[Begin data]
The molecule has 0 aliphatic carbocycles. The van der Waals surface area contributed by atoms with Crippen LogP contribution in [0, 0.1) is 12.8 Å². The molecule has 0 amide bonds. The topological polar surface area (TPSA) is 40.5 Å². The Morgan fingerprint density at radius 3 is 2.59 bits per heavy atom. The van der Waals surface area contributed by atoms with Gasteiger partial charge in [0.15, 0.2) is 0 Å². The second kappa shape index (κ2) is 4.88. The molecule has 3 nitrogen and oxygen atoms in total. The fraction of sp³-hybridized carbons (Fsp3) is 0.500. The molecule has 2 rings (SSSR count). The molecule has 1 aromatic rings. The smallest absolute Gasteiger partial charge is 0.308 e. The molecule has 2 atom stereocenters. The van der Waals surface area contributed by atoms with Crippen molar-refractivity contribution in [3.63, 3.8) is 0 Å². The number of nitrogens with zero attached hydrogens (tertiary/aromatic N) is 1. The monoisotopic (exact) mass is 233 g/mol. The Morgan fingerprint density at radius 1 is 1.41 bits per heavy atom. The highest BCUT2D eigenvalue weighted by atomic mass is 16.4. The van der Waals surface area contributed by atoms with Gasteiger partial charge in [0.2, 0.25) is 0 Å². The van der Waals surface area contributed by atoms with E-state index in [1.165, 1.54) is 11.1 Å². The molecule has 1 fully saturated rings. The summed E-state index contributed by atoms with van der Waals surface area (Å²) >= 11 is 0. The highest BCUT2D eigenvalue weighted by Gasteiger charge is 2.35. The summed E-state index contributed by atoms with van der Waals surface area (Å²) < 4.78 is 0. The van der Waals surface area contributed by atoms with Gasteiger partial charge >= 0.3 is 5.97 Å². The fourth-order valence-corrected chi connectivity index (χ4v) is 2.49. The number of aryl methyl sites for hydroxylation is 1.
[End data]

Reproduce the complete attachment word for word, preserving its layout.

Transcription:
The molecule has 0 aliphatic carbocycles. The van der Waals surface area contributed by atoms with Crippen LogP contribution in [0, 0.1) is 12.8 Å². The molecule has 0 amide bonds. The topological polar surface area (TPSA) is 40.5 Å². The Morgan fingerprint density at radius 3 is 2.59 bits per heavy atom. The van der Waals surface area contributed by atoms with Gasteiger partial charge in [0.15, 0.2) is 0 Å². The second kappa shape index (κ2) is 4.88. The molecule has 3 nitrogen and oxygen atoms in total. The fraction of sp³-hybridized carbons (Fsp3) is 0.500. The molecule has 2 rings (SSSR count). The molecule has 1 aromatic rings. The smallest absolute Gasteiger partial charge is 0.308 e. The molecule has 2 atom stereocenters. The van der Waals surface area contributed by atoms with Crippen molar-refractivity contribution in [3.63, 3.8) is 0 Å². The number of nitrogens with zero attached hydrogens (tertiary/aromatic N) is 1. The monoisotopic (exact) mass is 233 g/mol. The Morgan fingerprint density at radius 1 is 1.41 bits per heavy atom. The highest BCUT2D eigenvalue weighted by atomic mass is 16.4. The van der Waals surface area contributed by atoms with Gasteiger partial charge in [0.2, 0.25) is 0 Å². The van der Waals surface area contributed by atoms with E-state index in [1.165, 1.54) is 11.1 Å². The molecule has 1 fully saturated rings. The summed E-state index contributed by atoms with van der Waals surface area (Å²) >= 11 is 0. The highest BCUT2D eigenvalue weighted by Gasteiger charge is 2.35. The summed E-state index contributed by atoms with van der Waals surface area (Å²) < 4.78 is 0. The van der Waals surface area contributed by atoms with Gasteiger partial charge >= 0.3 is 5.97 Å². The fourth-order valence-corrected chi connectivity index (χ4v) is 2.49. The number of aryl methyl sites for hydroxylation is 1.